Tuesday, April 20, 2010

Quick ANZPT update

I had an early exit from Event 1 last Thursday not even making it to the first break. AQo when the flop came AJ5r. I check/min-raised to take it down on the flop but got re-min-raised. Mega alarm bells. Turn comes a Q. I bet, he min-raises so I decide to go with it hoping for the AJ or AK. I can't put him on 55 or AA because he called pre-flop. Sure enough, he had the dreaded JJ ... gooooone.

Yesterday was a lot better, just missing out on the money. 12th out of 99 in the PLO, final table get paid. I was just under average stack at the time. With A787ds in BB, flop came 69T, so I had the nuts (sounds good) but with 2 hearts out there, no redraw (very vulnerable multiway in PLO). Blinds are 500/1000, I had 33,000 chips. I potted to 6000 but got re-raised AI to be pot committed and shoved hoping to hold on with slight edge and go 3rd in chips. In fact, I was in better shape as the shove was a fishy 9TJK for top 2-pair and a gutshot. With 75% equity, I quickly went to 0% when Q fell on the Turn. Ah well, played well and just missed out.

Should I have folded my way into the money? With $5.5k for 1st and $575 for 10th, I think that the answer is possibly "no", but I'm open to comment. What I should have done though was check OOP and it might have been checked around. Then I can get away when the Q flops and someone pots it. Assuming the top 2-pair pots it, this becomes a more interesting spot. What should I do in this scenariodo you think?

Another experiential learning experience under my belt, I'm looking forward to the Tony Haschem Deep Stack today. At $330 for a Bounty Tourney with 30 minute blinds its another good value tournament. Hats off to PokerStars for backing the ANZPT.

Friday, April 16, 2010

ANZPT Event 1 - short lived

Reflective of my short lifespan in Event 1, I'll restrict my update to a very disappointing single hand. Starting stack 10k, dropped to 9k, clawed back to 11k, elderly gentleman joins table with 15k to my left, guy to my right says watch this guy bleed off his chips. Sure enough, his 15k was soon 7k.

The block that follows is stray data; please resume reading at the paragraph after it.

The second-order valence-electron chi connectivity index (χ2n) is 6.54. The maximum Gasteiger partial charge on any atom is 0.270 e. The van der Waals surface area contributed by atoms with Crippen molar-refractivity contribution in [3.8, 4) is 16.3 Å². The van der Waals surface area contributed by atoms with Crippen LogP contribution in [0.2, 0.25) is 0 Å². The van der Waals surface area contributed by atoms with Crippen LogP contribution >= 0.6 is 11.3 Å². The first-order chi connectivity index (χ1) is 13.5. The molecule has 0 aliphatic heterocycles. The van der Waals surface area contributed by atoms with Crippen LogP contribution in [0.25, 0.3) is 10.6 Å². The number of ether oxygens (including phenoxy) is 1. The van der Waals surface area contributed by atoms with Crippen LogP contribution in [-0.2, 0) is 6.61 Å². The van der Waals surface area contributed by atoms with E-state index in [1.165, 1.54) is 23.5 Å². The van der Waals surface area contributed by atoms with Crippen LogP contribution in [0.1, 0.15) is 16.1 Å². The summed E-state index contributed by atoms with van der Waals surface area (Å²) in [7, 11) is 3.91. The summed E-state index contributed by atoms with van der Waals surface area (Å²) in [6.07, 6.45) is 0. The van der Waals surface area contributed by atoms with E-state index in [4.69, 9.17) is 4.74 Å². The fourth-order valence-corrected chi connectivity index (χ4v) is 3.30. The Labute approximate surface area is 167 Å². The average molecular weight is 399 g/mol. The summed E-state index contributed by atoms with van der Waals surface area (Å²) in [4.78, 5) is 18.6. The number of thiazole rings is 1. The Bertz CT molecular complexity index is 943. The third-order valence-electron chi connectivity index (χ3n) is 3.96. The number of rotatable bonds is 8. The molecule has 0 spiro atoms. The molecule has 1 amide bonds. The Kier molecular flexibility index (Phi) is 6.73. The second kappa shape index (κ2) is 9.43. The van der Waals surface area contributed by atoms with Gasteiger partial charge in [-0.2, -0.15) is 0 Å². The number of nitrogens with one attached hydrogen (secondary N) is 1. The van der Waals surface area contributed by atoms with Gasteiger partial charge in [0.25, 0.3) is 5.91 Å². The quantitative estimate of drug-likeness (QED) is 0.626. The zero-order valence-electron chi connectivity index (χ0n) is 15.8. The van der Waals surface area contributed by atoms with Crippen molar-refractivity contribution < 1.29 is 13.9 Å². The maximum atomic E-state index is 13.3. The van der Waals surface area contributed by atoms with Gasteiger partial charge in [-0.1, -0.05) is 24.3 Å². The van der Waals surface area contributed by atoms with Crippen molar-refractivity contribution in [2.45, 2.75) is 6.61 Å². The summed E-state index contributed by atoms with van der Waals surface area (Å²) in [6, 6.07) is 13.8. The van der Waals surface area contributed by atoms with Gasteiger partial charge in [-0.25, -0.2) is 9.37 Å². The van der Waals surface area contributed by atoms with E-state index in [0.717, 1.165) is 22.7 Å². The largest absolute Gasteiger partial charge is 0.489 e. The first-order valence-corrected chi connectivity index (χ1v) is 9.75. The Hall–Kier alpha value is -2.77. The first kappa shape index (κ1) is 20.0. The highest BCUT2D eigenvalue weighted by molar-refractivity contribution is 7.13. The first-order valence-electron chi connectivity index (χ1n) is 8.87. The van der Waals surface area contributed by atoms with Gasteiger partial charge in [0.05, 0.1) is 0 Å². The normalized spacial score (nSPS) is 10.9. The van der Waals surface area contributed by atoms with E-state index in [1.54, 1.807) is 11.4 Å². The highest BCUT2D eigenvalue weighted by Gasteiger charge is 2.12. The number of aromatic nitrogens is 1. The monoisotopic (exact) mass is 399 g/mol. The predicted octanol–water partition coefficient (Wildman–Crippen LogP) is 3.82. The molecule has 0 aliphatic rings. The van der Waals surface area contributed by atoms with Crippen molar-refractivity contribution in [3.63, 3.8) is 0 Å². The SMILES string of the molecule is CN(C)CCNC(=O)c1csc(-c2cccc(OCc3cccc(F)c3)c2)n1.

I get dealt AQs UTG+1. Had been relatively tight to this point and with blinds of 50/100 I made it 600 to go. Only 1 caller, elderly gentleman to my left. Flop AJ5r. Decided to get a few extra chips, so checked, gentleman bets 600 and I min-raise to 1200 expecting to take it down. He min-re-raises to 1800, I call. Bugga, he has a strong hand, probably AK or AJ but maybe a set. Turn brings a Q, happy days.

At this point, Dan Harrington is ringing in my ears. He says that it is worth taking chances earlier against fish because the chips are easier to get off them than it will be later from the shark who would otherwise end up with his chips. So I bet 1800. He raised to 4000 which was effectively AI and I pushed in the rest to put him AI. Needless to say, I was crippled when he showed me JJ.

An hour later, I'd doubled up with a nice squeeze play, gone AI against a shortstack QQ vs AA and very next hand decided to push what little I have left in the middle with 44 to find consecutive AA and exit stage left. All in all, very disappointing.

Stepping back, I have been running good and am now even more revved up for the PLO Event on Monday.

Wednesday, April 14, 2010

Two semi-interesting spots late at night and tired.